Saludar-Yamanaka Full Report

By Joe Koizumi
Photos: Sumio Yamada

Filipino challenger Vic Saludar (18-3, 10 KOs), 104.75, wrested the WBO 105-pound belt as he dropped defending champ Ryuya Yamanaka (16-3, 5 KOs), 105, Japan, with a vicious right to the face in the seventh and won a unanimous decision over twelve hard-fought rounds on Friday in Kobe, Japan. Carlos Ortiz Jr. (US) tallied 116-111, Daniel Sandoval (US) saw it 115-112, and Pinit Prayadsab (Thailand) saw it 117-110, all for the newly crowned Saludar. The third man was Raul Caiz Jr. (US). Some 2,200 fans were in attendance at the Kobe Central Gymnasium.

We analyze a couple of reasons in Yamanaka’s forfeiture of his belt: (1) Ryuya fought on a wrong strategy as he, a typical speedster based on his footwork and jabbing, mixed it up to aim at Saludar’s weakness in the midsection and he might have to outbox and outleg the hard-punching Filipino more, and (2) he wasn’t as sharp and speedy as he had demonstrated a good form in halting highly regarded Moises Calleros after the eighth round of his initial defense this March.

Vic, one of five Saludar fighting brothers, previously had a shot at the WBO 105-pound belt against Kosei Tanaka, shockingly floored the champ with a solid right and was ahead on points before he abruptly succumbed with Tanaka’s single body shot on New Year Eve in 2015. Saludar was regarded as a dangerous challenger with the fragile breadbasket. It might be logical that Yamanaka attempted to hurt Saludar with persistent body shots, but he seemingly failed to utilize his foot and left hand more frequently.

Yamanaka, who captured the WBO throne by upsetting compatriot champ Tatsuya Fukuhara by a unanimous nod last August, started cautiously to feel out the challenger’s fight plan with Vic throwing a little more opening blows to win a point in the first session. The champ, however, was in command with his aggressiveness in round two.

The Filipino also fought carefully against the Japanese’ quick hand, but dominated the third through fifth sessions with sharp shots, most of which, however, were averted by the champ’s high guard and good blocking. The sixth saw Yamanaka turn loose with body bombardments to Saludar, who cleverly tried to avert his attack downstairs by repeatedly grabbing him with some warnings by the referee. It’s Ryuya’s round.

A climax happened in the closing seconds of the seventh canto, when Saludar impressively connected with a well-timed right to the face, decking the champ with a thud. It’s such a beautiful shot that Yamanaka, temporarily flat on the back, appeared hard to regain his feet and resume fighting. But the champ barely stood up and made good use of his footwork to avert Vic’s follow-up.

Yamanaka, in the eighth, kept circling all the way without positively throwing punches in order to regain his reflexes and damage from the previous visit to the deck. His dancing was successful, but Vic easily gained another point in addition to the 10-8 score in the seventh.

In three rounds from the ninth, Vic tried to be aggressive, throwing solid blows regardless of precision, while Yamanaka attempted to win back points with solid but occasional rights to the challenger’s face. They were difficult rounds to score as seen in the judges’ divided tallies, but Yamanaka’s attack wasn’t enough to overcome his deficits on points—especially by a sole knockdown up to then.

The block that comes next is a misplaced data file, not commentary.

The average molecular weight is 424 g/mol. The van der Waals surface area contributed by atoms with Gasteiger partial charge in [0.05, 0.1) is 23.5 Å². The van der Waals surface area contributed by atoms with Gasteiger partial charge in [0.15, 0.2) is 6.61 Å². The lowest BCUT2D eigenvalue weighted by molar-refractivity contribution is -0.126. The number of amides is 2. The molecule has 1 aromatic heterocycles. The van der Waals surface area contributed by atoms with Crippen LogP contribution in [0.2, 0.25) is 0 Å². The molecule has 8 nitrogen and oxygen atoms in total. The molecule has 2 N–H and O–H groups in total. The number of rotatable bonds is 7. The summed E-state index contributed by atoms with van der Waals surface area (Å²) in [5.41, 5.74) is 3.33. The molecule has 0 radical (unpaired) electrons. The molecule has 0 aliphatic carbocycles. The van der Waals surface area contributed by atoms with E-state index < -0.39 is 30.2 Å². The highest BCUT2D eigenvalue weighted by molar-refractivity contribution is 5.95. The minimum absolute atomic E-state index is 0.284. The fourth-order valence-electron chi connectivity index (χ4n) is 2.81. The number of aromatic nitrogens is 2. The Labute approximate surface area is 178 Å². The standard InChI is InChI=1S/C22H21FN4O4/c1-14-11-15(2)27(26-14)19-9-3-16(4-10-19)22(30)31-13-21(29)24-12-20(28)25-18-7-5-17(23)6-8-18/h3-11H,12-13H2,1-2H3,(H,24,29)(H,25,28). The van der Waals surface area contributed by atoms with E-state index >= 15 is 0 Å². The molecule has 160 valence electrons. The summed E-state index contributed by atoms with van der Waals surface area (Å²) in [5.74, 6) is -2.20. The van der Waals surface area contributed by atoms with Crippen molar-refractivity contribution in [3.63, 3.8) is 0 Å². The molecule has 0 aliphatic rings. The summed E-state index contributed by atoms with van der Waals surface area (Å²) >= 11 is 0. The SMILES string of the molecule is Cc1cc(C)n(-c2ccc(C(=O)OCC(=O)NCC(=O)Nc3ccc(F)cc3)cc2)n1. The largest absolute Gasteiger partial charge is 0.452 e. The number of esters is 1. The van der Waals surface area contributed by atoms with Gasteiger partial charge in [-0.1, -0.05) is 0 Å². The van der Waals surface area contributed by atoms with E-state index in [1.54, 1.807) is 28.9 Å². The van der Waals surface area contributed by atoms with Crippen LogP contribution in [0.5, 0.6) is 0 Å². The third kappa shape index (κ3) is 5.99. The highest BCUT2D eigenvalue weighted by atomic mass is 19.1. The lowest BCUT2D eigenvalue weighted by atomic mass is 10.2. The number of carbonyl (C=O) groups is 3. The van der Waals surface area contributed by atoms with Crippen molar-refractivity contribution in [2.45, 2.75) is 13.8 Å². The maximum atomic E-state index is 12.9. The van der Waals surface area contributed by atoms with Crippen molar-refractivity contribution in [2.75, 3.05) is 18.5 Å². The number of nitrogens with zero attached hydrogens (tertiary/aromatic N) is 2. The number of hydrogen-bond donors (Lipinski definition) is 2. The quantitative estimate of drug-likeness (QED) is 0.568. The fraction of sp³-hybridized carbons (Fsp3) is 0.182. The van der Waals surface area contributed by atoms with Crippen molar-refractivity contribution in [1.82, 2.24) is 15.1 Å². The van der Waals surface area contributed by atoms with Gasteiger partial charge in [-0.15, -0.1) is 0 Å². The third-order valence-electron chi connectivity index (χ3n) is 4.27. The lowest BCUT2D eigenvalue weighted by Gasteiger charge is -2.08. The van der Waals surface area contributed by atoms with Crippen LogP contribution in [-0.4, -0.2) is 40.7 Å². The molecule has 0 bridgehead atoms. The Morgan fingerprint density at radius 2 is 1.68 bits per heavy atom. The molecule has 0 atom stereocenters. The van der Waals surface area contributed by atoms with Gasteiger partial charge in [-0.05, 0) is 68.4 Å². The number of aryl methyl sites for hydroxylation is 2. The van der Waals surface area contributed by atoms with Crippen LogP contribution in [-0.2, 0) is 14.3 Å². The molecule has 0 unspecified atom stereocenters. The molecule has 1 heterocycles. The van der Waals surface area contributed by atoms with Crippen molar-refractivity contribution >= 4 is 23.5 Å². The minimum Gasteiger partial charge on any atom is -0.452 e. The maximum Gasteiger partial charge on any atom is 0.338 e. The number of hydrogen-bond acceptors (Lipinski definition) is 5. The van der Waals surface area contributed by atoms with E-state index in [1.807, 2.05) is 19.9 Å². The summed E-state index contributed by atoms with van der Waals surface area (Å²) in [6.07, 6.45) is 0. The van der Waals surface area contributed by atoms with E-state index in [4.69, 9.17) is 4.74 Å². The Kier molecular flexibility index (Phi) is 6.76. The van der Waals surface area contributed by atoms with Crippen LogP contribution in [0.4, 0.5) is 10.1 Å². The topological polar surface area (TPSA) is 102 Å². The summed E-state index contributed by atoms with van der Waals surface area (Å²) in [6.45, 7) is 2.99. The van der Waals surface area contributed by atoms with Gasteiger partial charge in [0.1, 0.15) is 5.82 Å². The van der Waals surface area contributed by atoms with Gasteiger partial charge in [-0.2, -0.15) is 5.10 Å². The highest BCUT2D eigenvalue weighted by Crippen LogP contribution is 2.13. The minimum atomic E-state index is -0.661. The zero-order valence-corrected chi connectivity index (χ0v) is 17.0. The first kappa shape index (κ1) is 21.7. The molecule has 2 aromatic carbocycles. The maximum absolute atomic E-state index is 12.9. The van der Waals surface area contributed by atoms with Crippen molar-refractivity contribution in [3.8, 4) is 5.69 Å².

Yamanaka unfortunately suffered a gash over the right eyebrow caused by an accidental butt in the tenth, and another around the right eyelid also by a butt in the next session. The blood became a nuisance for Yamanaka to attempt a last surge or, if possible, a come-from-behind knockout since his face became a bloody mess and his vision was evidently deteriorated without doubt.

Saludar, in the last session, very cleverly fought since he expected the champ’s final attack and kept on counterpunching with stinging lefts and sharp rights to Ryuya’s bloodied face.

The verdict was unanimous even to the eyes of Yamanaka’s adherents. The newly crowned Vic jubilantly said, “I could win as I dropped him with a well-prepared right hand and remained aggressive thereafter. I may come back to accept a rematch with him.”

The crestfallen loser gloomily said, “In the sixth my legs were a little paralyzed probably due to a severe reduction of weight close to the fight. Sorry not to be able to respond to local people’s expectations, but I’ll make a comeback.

Some people may wonder why they booked such a formidable challenger as Vic Saludar, a hard-punching and hot-hearted Filipino. Since Yamanaka recently had improved his speed and skills through winning the WBO belt from Fukuhara and defending it against Calleros, his party might attempt to show a clearer victory over Saludar than two-class champ Kosei Tanaka and raise Yamanaka’s reputation. That might be logical that our world champ wishes to display a remarkable achievement and stand out among many world titleholders here in Japan. The Yamanaka-Saludar was a good matchup, but the champ’s ambition to show his real power by defeating the strong challenger eventually resulted in a forfeiture of his belt.

We may see Saludar fight again here in the near future against Yamanaka in a rematch or another ambitious youngster, and Vic will be a crowd-pleaser as shown this time.

Promoter: Shinsei Promotions.
WBO Supervisor: Leon Panoncillo (US).

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